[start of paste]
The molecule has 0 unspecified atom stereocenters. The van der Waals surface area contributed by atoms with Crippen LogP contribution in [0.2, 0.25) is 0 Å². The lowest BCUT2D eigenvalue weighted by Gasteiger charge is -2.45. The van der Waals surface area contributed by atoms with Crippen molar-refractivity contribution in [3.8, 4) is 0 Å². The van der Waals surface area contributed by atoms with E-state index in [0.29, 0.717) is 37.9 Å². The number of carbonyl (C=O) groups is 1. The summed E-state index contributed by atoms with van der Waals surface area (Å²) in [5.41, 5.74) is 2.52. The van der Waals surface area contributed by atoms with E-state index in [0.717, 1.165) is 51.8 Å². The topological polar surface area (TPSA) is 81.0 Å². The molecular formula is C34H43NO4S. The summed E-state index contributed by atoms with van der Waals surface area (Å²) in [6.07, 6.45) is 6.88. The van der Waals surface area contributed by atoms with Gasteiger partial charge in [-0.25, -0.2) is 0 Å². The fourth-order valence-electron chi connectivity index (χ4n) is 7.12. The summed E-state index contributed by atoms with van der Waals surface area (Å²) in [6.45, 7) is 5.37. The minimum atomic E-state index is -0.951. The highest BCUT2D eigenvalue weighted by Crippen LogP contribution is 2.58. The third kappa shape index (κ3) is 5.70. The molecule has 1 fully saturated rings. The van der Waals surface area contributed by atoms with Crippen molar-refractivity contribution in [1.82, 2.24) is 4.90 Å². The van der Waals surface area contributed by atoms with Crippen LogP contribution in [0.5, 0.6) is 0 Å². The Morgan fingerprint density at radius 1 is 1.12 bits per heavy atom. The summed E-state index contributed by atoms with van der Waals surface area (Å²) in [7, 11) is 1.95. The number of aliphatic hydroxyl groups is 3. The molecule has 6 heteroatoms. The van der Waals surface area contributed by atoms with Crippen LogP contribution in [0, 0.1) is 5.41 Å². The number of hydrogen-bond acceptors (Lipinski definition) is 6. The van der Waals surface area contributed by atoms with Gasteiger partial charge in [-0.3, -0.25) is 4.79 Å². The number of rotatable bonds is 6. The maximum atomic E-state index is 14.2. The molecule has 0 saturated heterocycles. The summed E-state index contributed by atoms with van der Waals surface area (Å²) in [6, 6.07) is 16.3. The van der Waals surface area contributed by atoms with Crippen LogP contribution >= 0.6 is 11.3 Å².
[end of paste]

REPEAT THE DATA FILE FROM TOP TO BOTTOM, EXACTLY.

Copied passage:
The molecule has 0 unspecified atom stereocenters. The van der Waals surface area contributed by atoms with Crippen LogP contribution in [0.2, 0.25) is 0 Å². The lowest BCUT2D eigenvalue weighted by Gasteiger charge is -2.45. The van der Waals surface area contributed by atoms with Crippen molar-refractivity contribution in [3.8, 4) is 0 Å². The van der Waals surface area contributed by atoms with E-state index in [0.29, 0.717) is 37.9 Å². The number of carbonyl (C=O) groups is 1. The summed E-state index contributed by atoms with van der Waals surface area (Å²) in [5.41, 5.74) is 2.52. The van der Waals surface area contributed by atoms with E-state index in [0.717, 1.165) is 51.8 Å². The topological polar surface area (TPSA) is 81.0 Å². The molecular formula is C34H43NO4S. The summed E-state index contributed by atoms with van der Waals surface area (Å²) in [6.07, 6.45) is 6.88. The van der Waals surface area contributed by atoms with Gasteiger partial charge in [-0.25, -0.2) is 0 Å². The fourth-order valence-electron chi connectivity index (χ4n) is 7.12. The summed E-state index contributed by atoms with van der Waals surface area (Å²) in [6.45, 7) is 5.37. The minimum atomic E-state index is -0.951. The highest BCUT2D eigenvalue weighted by Crippen LogP contribution is 2.58. The third kappa shape index (κ3) is 5.70. The molecule has 1 fully saturated rings. The van der Waals surface area contributed by atoms with Crippen molar-refractivity contribution in [1.82, 2.24) is 4.90 Å². The van der Waals surface area contributed by atoms with Crippen LogP contribution in [0.5, 0.6) is 0 Å². The Morgan fingerprint density at radius 1 is 1.12 bits per heavy atom. The summed E-state index contributed by atoms with van der Waals surface area (Å²) in [7, 11) is 1.95. The number of aliphatic hydroxyl groups is 3. The molecule has 6 heteroatoms. The van der Waals surface area contributed by atoms with Crippen LogP contribution in [0, 0.1) is 5.41 Å². The number of hydrogen-bond acceptors (Lipinski definition) is 6. The van der Waals surface area contributed by atoms with Gasteiger partial charge in [-0.3, -0.25) is 4.79 Å². The number of rotatable bonds is 6. The maximum atomic E-state index is 14.2. The molecule has 0 saturated heterocycles. The summed E-state index contributed by atoms with van der Waals surface area (Å²) in [6, 6.07) is 16.3. The van der Waals surface area contributed by atoms with Crippen LogP contribution >= 0.6 is 11.3 Å².